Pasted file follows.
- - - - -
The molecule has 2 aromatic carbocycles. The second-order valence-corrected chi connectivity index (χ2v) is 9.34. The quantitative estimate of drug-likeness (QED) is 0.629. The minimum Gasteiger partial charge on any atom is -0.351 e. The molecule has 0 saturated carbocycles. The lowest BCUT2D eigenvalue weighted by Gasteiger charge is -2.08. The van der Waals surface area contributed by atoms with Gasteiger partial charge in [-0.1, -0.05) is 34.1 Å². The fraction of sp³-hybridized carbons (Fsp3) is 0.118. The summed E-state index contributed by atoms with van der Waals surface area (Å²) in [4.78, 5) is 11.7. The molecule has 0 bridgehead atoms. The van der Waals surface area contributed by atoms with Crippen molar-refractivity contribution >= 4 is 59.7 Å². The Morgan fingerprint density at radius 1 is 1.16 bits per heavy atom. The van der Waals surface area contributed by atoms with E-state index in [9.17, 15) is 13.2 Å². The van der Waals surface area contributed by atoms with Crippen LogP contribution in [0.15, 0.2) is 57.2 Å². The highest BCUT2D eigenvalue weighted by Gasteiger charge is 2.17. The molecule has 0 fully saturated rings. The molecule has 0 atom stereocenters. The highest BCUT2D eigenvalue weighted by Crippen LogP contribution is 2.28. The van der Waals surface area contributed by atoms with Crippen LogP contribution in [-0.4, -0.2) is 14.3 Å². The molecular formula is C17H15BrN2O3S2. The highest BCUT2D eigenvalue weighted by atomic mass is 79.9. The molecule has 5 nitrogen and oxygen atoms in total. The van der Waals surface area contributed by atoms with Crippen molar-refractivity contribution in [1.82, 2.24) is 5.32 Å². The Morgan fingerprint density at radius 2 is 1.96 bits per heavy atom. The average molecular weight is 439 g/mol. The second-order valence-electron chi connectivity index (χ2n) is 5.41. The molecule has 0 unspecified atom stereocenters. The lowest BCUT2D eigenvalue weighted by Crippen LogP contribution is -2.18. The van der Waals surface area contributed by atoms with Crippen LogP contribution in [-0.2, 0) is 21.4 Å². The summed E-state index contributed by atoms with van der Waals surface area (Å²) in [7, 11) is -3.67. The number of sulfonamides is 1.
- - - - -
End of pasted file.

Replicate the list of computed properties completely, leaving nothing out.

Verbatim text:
The molecule has 2 aromatic carbocycles. The second-order valence-corrected chi connectivity index (χ2v) is 9.34. The quantitative estimate of drug-likeness (QED) is 0.629. The minimum Gasteiger partial charge on any atom is -0.351 e. The molecule has 0 saturated carbocycles. The lowest BCUT2D eigenvalue weighted by Gasteiger charge is -2.08. The van der Waals surface area contributed by atoms with Gasteiger partial charge in [-0.1, -0.05) is 34.1 Å². The fraction of sp³-hybridized carbons (Fsp3) is 0.118. The summed E-state index contributed by atoms with van der Waals surface area (Å²) in [4.78, 5) is 11.7. The molecule has 0 bridgehead atoms. The van der Waals surface area contributed by atoms with Crippen molar-refractivity contribution >= 4 is 59.7 Å². The Morgan fingerprint density at radius 1 is 1.16 bits per heavy atom. The van der Waals surface area contributed by atoms with E-state index in [9.17, 15) is 13.2 Å². The van der Waals surface area contributed by atoms with Crippen LogP contribution in [0.15, 0.2) is 57.2 Å². The highest BCUT2D eigenvalue weighted by Gasteiger charge is 2.17. The molecule has 0 fully saturated rings. The molecule has 0 atom stereocenters. The highest BCUT2D eigenvalue weighted by Crippen LogP contribution is 2.28. The van der Waals surface area contributed by atoms with Crippen LogP contribution in [-0.4, -0.2) is 14.3 Å². The molecular formula is C17H15BrN2O3S2. The highest BCUT2D eigenvalue weighted by atomic mass is 79.9. The molecule has 5 nitrogen and oxygen atoms in total. The van der Waals surface area contributed by atoms with Crippen molar-refractivity contribution in [1.82, 2.24) is 5.32 Å². The Morgan fingerprint density at radius 2 is 1.96 bits per heavy atom. The average molecular weight is 439 g/mol. The second-order valence-electron chi connectivity index (χ2n) is 5.41. The molecule has 0 unspecified atom stereocenters. The lowest BCUT2D eigenvalue weighted by Crippen LogP contribution is -2.18. The van der Waals surface area contributed by atoms with Crippen LogP contribution in [-0.2, 0) is 21.4 Å². The summed E-state index contributed by atoms with van der Waals surface area (Å²) in [7, 11) is -3.67. The number of sulfonamides is 1.